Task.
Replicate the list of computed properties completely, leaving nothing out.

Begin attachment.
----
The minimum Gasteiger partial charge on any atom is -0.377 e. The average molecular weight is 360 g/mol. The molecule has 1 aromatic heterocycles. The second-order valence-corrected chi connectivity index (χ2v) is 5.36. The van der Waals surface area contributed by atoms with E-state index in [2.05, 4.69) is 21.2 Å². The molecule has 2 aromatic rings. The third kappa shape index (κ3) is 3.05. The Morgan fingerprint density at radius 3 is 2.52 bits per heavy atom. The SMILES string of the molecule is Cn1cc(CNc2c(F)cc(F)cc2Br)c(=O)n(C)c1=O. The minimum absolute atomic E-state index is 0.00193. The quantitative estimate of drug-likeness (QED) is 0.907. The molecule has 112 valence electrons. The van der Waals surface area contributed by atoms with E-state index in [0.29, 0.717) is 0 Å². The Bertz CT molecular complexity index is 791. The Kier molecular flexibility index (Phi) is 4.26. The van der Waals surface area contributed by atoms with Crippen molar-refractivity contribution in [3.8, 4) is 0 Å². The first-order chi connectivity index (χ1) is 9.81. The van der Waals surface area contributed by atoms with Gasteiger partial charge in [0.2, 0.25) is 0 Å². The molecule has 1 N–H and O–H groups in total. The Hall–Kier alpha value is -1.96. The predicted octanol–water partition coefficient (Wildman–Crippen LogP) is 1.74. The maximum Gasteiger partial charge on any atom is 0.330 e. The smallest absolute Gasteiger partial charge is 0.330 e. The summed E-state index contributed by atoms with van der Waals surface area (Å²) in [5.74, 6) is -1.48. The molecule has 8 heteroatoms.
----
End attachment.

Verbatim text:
The minimum Gasteiger partial charge on any atom is -0.377 e. The average molecular weight is 360 g/mol. The molecule has 1 aromatic heterocycles. The second-order valence-corrected chi connectivity index (χ2v) is 5.36. The van der Waals surface area contributed by atoms with E-state index in [2.05, 4.69) is 21.2 Å². The molecule has 2 aromatic rings. The third kappa shape index (κ3) is 3.05. The Morgan fingerprint density at radius 3 is 2.52 bits per heavy atom. The SMILES string of the molecule is Cn1cc(CNc2c(F)cc(F)cc2Br)c(=O)n(C)c1=O. The minimum absolute atomic E-state index is 0.00193. The quantitative estimate of drug-likeness (QED) is 0.907. The molecule has 112 valence electrons. The van der Waals surface area contributed by atoms with E-state index in [0.29, 0.717) is 0 Å². The Bertz CT molecular complexity index is 791. The Kier molecular flexibility index (Phi) is 4.26. The van der Waals surface area contributed by atoms with Crippen molar-refractivity contribution in [3.8, 4) is 0 Å². The first-order chi connectivity index (χ1) is 9.81. The van der Waals surface area contributed by atoms with Gasteiger partial charge in [0.2, 0.25) is 0 Å². The molecule has 1 N–H and O–H groups in total. The Hall–Kier alpha value is -1.96. The predicted octanol–water partition coefficient (Wildman–Crippen LogP) is 1.74. The maximum Gasteiger partial charge on any atom is 0.330 e. The smallest absolute Gasteiger partial charge is 0.330 e. The summed E-state index contributed by atoms with van der Waals surface area (Å²) in [5.74, 6) is -1.48. The molecule has 8 heteroatoms.